# Enigmatic Code

Programming Enigma Puzzles

## Enigma 500: Child’s play

From New Scientist #1652, 18th February 1989 [link]

The children at the village school have a number game they play. A child begins by writing a list of numbers across the page, with just one condition, that no number in the list may be bigger than the number of numbers in the list. The rest of the game involves writing a second list of numbers underneath the first; this is done in the following way. Look at the first number — that is, the left-hand one, as we always count from the left. Say it is 6, then find the sixth number in the list — counting from the left — and write that number in the first place in the second row — so it will go below the 6. Repeat for the second number in the list, and so on. In the following example, the top row was written down, and then playing the game gave the bottom row:

6,  2,  2,  7,  1,  4, 10,  8,  4,  2,  1
4,  2,  2, 10,  6,  7,  2,  8,  7,  2,  6

The girls in the school use the game to decide which boys are their sweethearts. For example, Ann chose the list of numbers:

2,  3,  1,  5,  6,  4

For a boy to become Ann’s sweetheart he has to write down a list of numbers, play the game, and end with Ann’s list on the bottom row.

Bea chose the list:

2,  3,  2,  1,  2

and Cath the list:

3,  4,  5,  6,  7,  1,  2,  5,  7,  3,  6,  9

Find all the lists, if any, which enable a boy to become the sweetheart of Ann, of Bea, and of Cath.

Enigma 1736 is also called “Child’s play”.

[enigma500]

### One response to “Enigma 500: Child’s play”

1. Jim Randell 20 May 2019 at 8:59 am

In this Python program I use [[ dict() ]] objects to hold the sequences, to simplify the use of 1-based indices. It runs in 241ms.

Run: [ @repl.it ]

from enigma import irange, printf

# consistently update a dict with (k, v) pairs
def update(s, ps):
s = s.copy()
for (i, v) in ps:
x = s.get(i)
if x is None:
s[i] = v
elif x != v:
return None
return s

# solve remaining slots
# t = target sequence (as dict)
# i = slot to examine
# n = number of slots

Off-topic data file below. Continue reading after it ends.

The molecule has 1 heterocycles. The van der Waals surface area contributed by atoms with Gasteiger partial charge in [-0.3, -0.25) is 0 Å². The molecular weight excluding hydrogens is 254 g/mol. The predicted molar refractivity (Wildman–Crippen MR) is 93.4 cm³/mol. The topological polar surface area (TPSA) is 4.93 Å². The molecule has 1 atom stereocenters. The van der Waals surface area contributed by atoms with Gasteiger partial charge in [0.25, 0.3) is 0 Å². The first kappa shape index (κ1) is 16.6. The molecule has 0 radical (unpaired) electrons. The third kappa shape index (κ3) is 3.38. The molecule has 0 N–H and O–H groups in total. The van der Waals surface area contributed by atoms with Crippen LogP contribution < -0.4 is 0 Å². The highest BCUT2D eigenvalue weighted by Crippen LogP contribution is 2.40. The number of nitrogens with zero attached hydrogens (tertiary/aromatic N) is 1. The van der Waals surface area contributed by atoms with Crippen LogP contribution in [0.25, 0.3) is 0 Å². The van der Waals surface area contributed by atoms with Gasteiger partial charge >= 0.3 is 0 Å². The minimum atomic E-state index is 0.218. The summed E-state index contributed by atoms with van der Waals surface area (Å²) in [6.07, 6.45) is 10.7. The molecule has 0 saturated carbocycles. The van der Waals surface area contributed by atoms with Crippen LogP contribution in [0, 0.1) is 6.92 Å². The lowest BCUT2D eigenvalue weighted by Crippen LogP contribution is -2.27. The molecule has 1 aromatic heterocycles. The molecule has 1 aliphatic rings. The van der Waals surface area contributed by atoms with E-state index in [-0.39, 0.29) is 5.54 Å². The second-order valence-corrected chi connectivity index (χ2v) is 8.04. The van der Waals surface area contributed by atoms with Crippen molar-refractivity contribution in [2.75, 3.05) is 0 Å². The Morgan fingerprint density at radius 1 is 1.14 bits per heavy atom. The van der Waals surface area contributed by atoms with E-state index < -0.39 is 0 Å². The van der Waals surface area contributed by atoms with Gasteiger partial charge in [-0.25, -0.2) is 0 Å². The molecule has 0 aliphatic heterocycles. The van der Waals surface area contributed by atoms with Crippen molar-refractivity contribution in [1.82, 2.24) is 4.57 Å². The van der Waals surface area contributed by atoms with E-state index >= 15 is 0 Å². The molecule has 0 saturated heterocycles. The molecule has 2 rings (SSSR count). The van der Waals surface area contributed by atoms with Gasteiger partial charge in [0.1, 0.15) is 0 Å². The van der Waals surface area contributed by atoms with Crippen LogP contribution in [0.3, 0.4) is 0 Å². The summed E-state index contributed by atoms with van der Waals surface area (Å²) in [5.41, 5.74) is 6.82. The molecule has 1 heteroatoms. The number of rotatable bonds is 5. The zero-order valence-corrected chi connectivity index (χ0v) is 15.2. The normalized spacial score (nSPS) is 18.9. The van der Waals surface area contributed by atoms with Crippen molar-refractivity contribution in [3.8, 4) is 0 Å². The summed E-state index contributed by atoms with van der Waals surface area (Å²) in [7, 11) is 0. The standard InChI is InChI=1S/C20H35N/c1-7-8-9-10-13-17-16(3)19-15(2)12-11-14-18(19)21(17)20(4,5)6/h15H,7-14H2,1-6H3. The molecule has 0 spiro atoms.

# s = source sequence (as dict)
def _solve(t, i, n, s):
if i > n:
yield s
else:
# find the next value
v = t[i]
# choose a slot for v
for j in irange(1, n):
# can we update the source list
s2 = update(s, [(j, v), (i, j)])
if s2:
yield from _solve(t, i + 1, n, s2)

# find sources for a particular target sequence
def solve(t):
for s in _solve(dict(enumerate(t, start=1)), 1, len(t), dict()):
yield list(s[i] for i in sorted(s.keys()))

# targets in the question
targets = (
[2, 3, 1, 5, 6, 4],
[2, 3, 2, 1, 2],
[3, 4, 5, 6, 7, 1, 2, 5, 7, 3, 6, 9],
)

# solve for each target
for (i, t) in zip("ABC", targets):
for s in solve(t):
printf("{i}: {s} -> {t}")

Solution: For Ann any of these four lists will work: (3, 1, 2, 6, 4, 5); (4, 5, 6, 2, 3, 1); (5, 6, 4, 1, 2, 3); (6, 4, 5, 3, 1, 2). For Bea there are no lists that work. For Cath the following list works: (2, 3, 4, 5, 6, 7, 1, 4, 6, 2, 9, 11).

There are 8 sequences that will give the second sequence given in the example:

(5, 2, 2, 6, 4, 10, 2, 8, 10, 7, 4) → (4, 2, 2, 10, 6, 7, 2, 8, 7, 2, 6)
(5, 2, 7, 6, 4, 10, 2, 8, 3, 7, 4) → (4, 2, 2, 10, 6, 7, 2, 8, 7, 2, 6)
(5, 2, 7, 6, 4, 10, 2, 8, 10, 7, 4) → (4, 2, 2, 10, 6, 7, 2, 8, 7, 2, 6)
(6, 2, 2, 7, 1, 4, 10, 8, 4, 2, 1) → (4, 2, 2, 10, 6, 7, 2, 8, 7, 2, 6)
(6, 2, 10, 7, 1, 4, 10, 8, 4, 2, 1) → (4, 2, 2, 10, 6, 7, 2, 8, 7, 2, 6)
(11, 2, 2, 6, 4, 10, 2, 8, 10, 7, 4) → (4, 2, 2, 10, 6, 7, 2, 8, 7, 2, 6)
(11, 2, 7, 6, 4, 10, 2, 8, 3, 7, 4) → (4, 2, 2, 10, 6, 7, 2, 8, 7, 2, 6)
(11, 2, 7, 6, 4, 10, 2, 8, 10, 7, 4) → (4, 2, 2, 10, 6, 7, 2, 8, 7, 2, 6)

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